There are besides challenges sing the physical injury kid soldiers demobilise with. These include Malnutrition, disease, gestation, STIs, drug dependences, and a broad scope of physical hurts that all demand to be addressed during DDR ( Gislesen 2006: 17 ) . West African states suffer from a serious deficiency of wellness attention substructure to undertake the physical and psychological issues many child soldiers have ( ibid ) . However, procedures in Sierra Leone have shown that in the absence of wellness attention professionals, recreational and self-help activities can be effectual at battling psychological injury. Recreational and cultural procedures have non merely helped turn to single kids ‘s psychosocial demands but have besides helped with community peace edifice by conveying together assorted groups ( Gislesen 2006: 50 ) .

Clearly there are many challenges confronting the success of DDR programmes. In order to get the better of these challenges DDR programmes must reform. The bulk of struggles in West Africa have regional deductions. Therefore DDR programmes must be coordinated across boundary lines and take these issues into consideration to cut down the cross-border motion of weaponries and battlers that exacerbate struggles. ‘One adult male, one gun ‘ is non a sufficient eligibility demand for disarming. Although it reduces the handiness of arms during a struggle it does non guarantee that all participants of armed groups have entree to DDR, such as adult females and kids. There needs to be a cosmopolitan alteration in policy to let kid soldiers to inactivate with or without give uping a arm. DDR must besides account for kid soldiers who demobilise as grownups. Failure to make this could hold potentially destructive effects for the security of the kid and society at big. DDR must be designed to suit the substructure it is working within. For case if there is a terrible deficiency of professionally qualified staff to cover with injury in child ex-combatants so the reintegration stage of DDR must admit this and integrate other methods of rehabilitation such as the recreational and self-help activities that were successful in Sierra Leone. Overall, In Sierra Leone, there was far more clip and money given to the disarming and demobilization phases of the DDR programme than the reintegration phase ( UNDDR Resource Centre ) . Consequently the preparation offered during the reintegration procedure was non sufficient to supply ex-combatants with the accomplishments needed to be competitory in the labor market. Alongside Sierra Leone ‘s desperate economic province, there were few occupations available anyhow, allow entirely for ex-combatants who continued to be discriminated against. To get the better of this DDR must procure equal resources and funding for the reintegration procedure and supply ex-combatants with the accomplishments they need to reintegrate into civilian society and non merely rejoin the armed groups out of a deficiency of socio-economic chances.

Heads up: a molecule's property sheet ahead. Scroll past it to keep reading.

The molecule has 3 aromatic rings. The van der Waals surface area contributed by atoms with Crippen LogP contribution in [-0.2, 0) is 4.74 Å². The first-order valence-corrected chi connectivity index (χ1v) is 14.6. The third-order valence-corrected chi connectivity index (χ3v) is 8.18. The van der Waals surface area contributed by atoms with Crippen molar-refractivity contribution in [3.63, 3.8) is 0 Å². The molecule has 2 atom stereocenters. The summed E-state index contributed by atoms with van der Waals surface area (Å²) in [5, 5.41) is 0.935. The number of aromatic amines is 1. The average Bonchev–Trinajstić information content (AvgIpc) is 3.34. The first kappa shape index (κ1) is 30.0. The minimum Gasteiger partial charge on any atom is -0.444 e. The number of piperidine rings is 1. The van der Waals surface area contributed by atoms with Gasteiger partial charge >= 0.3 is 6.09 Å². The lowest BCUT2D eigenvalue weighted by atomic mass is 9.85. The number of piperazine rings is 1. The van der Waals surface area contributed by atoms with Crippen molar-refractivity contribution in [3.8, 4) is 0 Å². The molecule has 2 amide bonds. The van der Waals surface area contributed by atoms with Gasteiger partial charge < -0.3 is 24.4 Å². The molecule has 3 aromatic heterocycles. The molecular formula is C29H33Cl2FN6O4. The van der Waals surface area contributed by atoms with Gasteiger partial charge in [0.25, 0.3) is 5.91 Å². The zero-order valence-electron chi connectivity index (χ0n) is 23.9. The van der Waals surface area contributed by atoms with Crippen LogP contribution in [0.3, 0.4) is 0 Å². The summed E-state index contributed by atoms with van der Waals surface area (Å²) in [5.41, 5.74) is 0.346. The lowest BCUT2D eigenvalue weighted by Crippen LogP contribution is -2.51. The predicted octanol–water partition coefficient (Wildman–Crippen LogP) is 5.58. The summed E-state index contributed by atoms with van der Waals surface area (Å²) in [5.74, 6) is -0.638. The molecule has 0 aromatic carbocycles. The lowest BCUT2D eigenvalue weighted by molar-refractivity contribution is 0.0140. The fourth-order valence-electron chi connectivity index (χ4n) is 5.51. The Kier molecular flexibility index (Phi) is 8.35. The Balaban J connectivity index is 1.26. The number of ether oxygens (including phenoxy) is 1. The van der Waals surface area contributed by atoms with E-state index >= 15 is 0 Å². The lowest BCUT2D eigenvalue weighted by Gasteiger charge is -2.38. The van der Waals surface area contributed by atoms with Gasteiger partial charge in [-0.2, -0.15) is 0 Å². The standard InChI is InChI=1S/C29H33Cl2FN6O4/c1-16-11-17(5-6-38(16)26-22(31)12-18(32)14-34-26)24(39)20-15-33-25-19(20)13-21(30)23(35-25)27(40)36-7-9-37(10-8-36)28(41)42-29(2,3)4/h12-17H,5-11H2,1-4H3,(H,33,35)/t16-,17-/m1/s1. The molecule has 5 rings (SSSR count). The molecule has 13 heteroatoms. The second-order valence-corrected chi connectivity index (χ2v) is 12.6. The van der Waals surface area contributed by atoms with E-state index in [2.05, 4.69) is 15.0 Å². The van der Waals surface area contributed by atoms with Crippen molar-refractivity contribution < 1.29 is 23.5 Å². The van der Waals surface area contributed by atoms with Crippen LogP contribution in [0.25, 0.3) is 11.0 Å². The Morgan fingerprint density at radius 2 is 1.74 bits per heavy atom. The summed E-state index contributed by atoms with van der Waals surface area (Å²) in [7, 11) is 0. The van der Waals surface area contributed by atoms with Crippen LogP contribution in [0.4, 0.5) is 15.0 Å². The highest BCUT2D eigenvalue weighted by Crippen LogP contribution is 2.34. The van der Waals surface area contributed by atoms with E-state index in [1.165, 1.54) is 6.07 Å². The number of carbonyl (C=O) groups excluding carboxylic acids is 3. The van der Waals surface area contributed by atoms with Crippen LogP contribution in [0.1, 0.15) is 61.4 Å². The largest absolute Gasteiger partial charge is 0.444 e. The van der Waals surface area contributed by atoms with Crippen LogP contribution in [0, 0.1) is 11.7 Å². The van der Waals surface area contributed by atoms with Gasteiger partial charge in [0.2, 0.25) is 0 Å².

Ultimately DDR focuses on the disarming and demobilisation of ex-combatants. However for there to be any possibility of long term peace and stableness ex-combatants must be reintegrated into a operation and well-governed society. Therefore DDR programmes must be implemented alongside other broader station struggle Reconstruction models and non merely initiated in a vacuity on their ain. Furthermore DDR should be accompanied by other alleviation, relocation, and rehabilitation programmes focused on a broader context of war-effected populations. These should include local communities, every bit good as security sector reforms ( SSR ) . There is no uncertainty that Sierra Leone is one of the more successful illustrations of how DDR can help the overall peace procedure, nevertheless, there are still lessons learnt that should be acknowledged by future DDR programmes.